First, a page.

As a business owner, valuing your business may be one of the most daunting processes you will confront. This process becomes even more difficult during a divorce. Because there are multiple valuation methods and various factors to be considered, business valuation can be surprisingly subjective. In high-net-worth divorces, both parties are likely to hire their own expert to value the business and testify about their findings. This is especially likely if the spouses are co-owners or even if one spouse is a sole owner but the other plays a significant role in the business. In smaller-asset divorces, however, it is more common for parties to attempt to value the business themselves.
So how do I value my own business?
First, it is important to identify your business’ assets, which typically include both tangible and intangible property. Tangible property includes but is not limited to: inventory; savings accounts; and equipment necessary for day-to-day business operations. Intangible property includes but is not limited to: goodwill with your clients; patents and trademarks; and software.
To ascertain the starting value of your business, subtract your liabilities from your assets. Liabilities are anything that costs your business money, such as loans, payroll, or credit card debt.
It is also important to determine your business’ net profit. In order to do so, take the total amount of cash received by the company in exchange for goods or services, including investment related income or income from the sale of business assets, and subtract all of your business’ expenses (i.e. salaries, advertising, equipment, or anything used to reach that cash inflow).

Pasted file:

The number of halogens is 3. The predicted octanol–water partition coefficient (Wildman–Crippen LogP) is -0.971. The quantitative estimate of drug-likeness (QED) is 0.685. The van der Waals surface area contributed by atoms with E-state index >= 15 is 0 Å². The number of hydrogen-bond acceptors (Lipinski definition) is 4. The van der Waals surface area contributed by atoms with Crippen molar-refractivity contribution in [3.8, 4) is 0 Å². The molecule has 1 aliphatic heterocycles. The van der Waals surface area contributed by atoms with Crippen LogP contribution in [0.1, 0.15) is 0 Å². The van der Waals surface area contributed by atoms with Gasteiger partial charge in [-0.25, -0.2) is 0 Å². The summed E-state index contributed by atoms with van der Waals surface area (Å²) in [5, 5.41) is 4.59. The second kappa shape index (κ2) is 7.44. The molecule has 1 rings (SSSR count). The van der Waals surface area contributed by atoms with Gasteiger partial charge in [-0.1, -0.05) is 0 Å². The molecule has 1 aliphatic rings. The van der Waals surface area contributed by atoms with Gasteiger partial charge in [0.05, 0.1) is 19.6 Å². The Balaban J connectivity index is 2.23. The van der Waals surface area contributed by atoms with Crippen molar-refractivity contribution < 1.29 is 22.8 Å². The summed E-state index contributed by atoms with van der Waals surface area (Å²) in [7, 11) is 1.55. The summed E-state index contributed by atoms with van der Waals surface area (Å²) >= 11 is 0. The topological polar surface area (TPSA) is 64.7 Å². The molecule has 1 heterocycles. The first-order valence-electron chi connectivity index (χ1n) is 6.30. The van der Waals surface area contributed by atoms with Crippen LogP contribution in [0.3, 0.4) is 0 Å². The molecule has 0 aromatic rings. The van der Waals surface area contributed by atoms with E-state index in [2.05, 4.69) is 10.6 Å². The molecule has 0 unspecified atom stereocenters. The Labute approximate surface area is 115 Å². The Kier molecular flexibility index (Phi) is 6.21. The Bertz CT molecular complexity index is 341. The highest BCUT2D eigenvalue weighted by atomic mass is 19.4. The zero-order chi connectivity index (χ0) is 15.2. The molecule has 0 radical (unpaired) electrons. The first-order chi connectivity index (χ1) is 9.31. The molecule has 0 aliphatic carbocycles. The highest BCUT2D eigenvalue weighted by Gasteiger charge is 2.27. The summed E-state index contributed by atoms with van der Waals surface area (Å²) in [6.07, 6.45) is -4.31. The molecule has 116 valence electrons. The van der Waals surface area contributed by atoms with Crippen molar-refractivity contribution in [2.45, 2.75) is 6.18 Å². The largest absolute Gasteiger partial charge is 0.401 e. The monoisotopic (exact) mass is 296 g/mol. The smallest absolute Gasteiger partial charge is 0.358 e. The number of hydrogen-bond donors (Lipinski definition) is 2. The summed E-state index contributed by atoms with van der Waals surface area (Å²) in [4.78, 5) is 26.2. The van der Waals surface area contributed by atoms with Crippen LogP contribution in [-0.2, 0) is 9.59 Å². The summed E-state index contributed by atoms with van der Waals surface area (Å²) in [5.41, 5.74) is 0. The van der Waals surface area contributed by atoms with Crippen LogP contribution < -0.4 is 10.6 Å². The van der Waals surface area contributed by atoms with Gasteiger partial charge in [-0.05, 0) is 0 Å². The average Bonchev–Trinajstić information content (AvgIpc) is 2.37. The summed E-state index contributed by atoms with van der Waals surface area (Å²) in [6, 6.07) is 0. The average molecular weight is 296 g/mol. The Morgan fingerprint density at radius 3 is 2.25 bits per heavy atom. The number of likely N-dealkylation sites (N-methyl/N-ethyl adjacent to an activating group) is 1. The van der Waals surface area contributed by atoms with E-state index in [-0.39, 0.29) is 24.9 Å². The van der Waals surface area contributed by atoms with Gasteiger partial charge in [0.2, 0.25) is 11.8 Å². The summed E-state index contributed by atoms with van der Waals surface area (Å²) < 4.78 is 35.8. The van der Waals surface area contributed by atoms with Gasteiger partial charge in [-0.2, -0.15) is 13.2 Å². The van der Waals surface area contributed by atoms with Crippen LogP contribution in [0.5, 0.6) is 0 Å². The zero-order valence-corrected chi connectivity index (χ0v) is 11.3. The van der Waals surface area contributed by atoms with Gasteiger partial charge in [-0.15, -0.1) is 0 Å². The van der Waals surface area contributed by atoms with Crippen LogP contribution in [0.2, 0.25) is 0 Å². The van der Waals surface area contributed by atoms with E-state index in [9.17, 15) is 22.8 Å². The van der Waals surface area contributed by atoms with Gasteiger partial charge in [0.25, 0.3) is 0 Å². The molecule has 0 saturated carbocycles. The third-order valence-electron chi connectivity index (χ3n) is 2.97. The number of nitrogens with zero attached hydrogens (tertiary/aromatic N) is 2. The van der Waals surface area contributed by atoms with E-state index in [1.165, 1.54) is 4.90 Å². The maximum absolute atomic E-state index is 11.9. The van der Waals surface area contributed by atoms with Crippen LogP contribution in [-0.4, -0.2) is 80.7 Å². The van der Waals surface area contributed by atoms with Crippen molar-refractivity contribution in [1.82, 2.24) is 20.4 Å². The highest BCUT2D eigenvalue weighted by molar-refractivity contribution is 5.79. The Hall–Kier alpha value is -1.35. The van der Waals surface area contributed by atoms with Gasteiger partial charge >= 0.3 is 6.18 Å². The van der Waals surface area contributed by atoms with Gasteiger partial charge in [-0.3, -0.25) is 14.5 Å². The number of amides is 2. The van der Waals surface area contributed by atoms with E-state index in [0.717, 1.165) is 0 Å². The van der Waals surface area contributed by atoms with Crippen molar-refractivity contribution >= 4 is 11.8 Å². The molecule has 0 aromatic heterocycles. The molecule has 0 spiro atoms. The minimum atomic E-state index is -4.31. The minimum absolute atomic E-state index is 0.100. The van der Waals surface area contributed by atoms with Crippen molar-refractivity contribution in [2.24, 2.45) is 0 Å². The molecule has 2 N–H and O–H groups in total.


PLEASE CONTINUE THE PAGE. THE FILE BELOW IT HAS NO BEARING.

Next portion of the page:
Finally, what method is best to do my valuation?
There is not one “right” method, but here are two common approaches:
The first approach is termed the “book value” method. “Book value” refers to what the business’ corporate books say the assets are worth. To calculate the book value of your business, generally you would take the original cost of the asset, subtract depreciation of the asset based on its age, and apply any adjustment for market-based value increases. Good examples of calculable assets are vehicles, since their value tends to decrease over time, and any buildings or land that your business owns, since real property often increases in value over time.
The second valuation method is the “market approach” method. This method focuses on the value or earning capacity of the business itself. If you apply the market approach method, look at your business’ income and the value of its assets over the past five years, as well as any fluctuations in income, and make an estimate as to how the business will perform over the upcoming five years.